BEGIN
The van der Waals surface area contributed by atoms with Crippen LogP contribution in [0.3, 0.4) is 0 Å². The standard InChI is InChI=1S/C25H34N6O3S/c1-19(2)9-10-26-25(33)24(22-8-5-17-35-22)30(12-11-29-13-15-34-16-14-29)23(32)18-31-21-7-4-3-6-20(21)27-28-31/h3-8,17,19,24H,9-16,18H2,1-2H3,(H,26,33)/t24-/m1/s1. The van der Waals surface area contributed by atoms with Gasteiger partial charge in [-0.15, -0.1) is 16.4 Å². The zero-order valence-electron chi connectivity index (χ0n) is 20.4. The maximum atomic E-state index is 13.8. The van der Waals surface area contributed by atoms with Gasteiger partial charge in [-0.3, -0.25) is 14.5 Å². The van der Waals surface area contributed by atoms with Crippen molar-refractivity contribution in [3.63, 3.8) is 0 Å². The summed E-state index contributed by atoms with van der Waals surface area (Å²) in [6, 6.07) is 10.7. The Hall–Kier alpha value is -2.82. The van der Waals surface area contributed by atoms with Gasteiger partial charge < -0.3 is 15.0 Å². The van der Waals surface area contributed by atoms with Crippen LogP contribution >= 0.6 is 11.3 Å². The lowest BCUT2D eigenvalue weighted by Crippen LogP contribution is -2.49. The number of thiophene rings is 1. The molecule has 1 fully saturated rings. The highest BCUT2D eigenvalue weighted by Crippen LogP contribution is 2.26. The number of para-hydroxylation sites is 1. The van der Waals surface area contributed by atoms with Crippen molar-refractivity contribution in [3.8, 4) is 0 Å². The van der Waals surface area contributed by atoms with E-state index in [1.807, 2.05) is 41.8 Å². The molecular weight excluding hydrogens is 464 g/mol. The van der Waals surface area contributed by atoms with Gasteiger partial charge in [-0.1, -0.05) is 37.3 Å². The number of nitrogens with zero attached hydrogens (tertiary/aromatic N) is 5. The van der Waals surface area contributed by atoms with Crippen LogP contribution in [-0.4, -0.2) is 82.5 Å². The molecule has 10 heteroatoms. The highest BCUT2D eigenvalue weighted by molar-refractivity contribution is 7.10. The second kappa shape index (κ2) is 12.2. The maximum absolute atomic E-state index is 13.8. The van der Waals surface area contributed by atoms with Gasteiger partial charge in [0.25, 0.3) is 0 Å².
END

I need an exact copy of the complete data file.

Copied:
The van der Waals surface area contributed by atoms with Crippen LogP contribution in [0.3, 0.4) is 0 Å². The standard InChI is InChI=1S/C25H34N6O3S/c1-19(2)9-10-26-25(33)24(22-8-5-17-35-22)30(12-11-29-13-15-34-16-14-29)23(32)18-31-21-7-4-3-6-20(21)27-28-31/h3-8,17,19,24H,9-16,18H2,1-2H3,(H,26,33)/t24-/m1/s1. The van der Waals surface area contributed by atoms with Gasteiger partial charge in [-0.15, -0.1) is 16.4 Å². The zero-order valence-electron chi connectivity index (χ0n) is 20.4. The maximum atomic E-state index is 13.8. The van der Waals surface area contributed by atoms with Gasteiger partial charge in [-0.3, -0.25) is 14.5 Å². The van der Waals surface area contributed by atoms with Crippen molar-refractivity contribution in [3.63, 3.8) is 0 Å². The summed E-state index contributed by atoms with van der Waals surface area (Å²) in [6, 6.07) is 10.7. The Hall–Kier alpha value is -2.82. The van der Waals surface area contributed by atoms with Gasteiger partial charge < -0.3 is 15.0 Å². The van der Waals surface area contributed by atoms with Crippen LogP contribution >= 0.6 is 11.3 Å². The lowest BCUT2D eigenvalue weighted by Crippen LogP contribution is -2.49. The number of thiophene rings is 1. The molecule has 1 fully saturated rings. The highest BCUT2D eigenvalue weighted by Crippen LogP contribution is 2.26. The number of para-hydroxylation sites is 1. The van der Waals surface area contributed by atoms with Crippen molar-refractivity contribution in [3.8, 4) is 0 Å². The van der Waals surface area contributed by atoms with E-state index in [1.807, 2.05) is 41.8 Å². The molecular weight excluding hydrogens is 464 g/mol. The van der Waals surface area contributed by atoms with Gasteiger partial charge in [-0.1, -0.05) is 37.3 Å². The number of nitrogens with zero attached hydrogens (tertiary/aromatic N) is 5. The van der Waals surface area contributed by atoms with Crippen LogP contribution in [-0.4, -0.2) is 82.5 Å². The molecule has 10 heteroatoms. The highest BCUT2D eigenvalue weighted by molar-refractivity contribution is 7.10. The second kappa shape index (κ2) is 12.2. The maximum absolute atomic E-state index is 13.8. The van der Waals surface area contributed by atoms with Gasteiger partial charge in [0.25, 0.3) is 0 Å².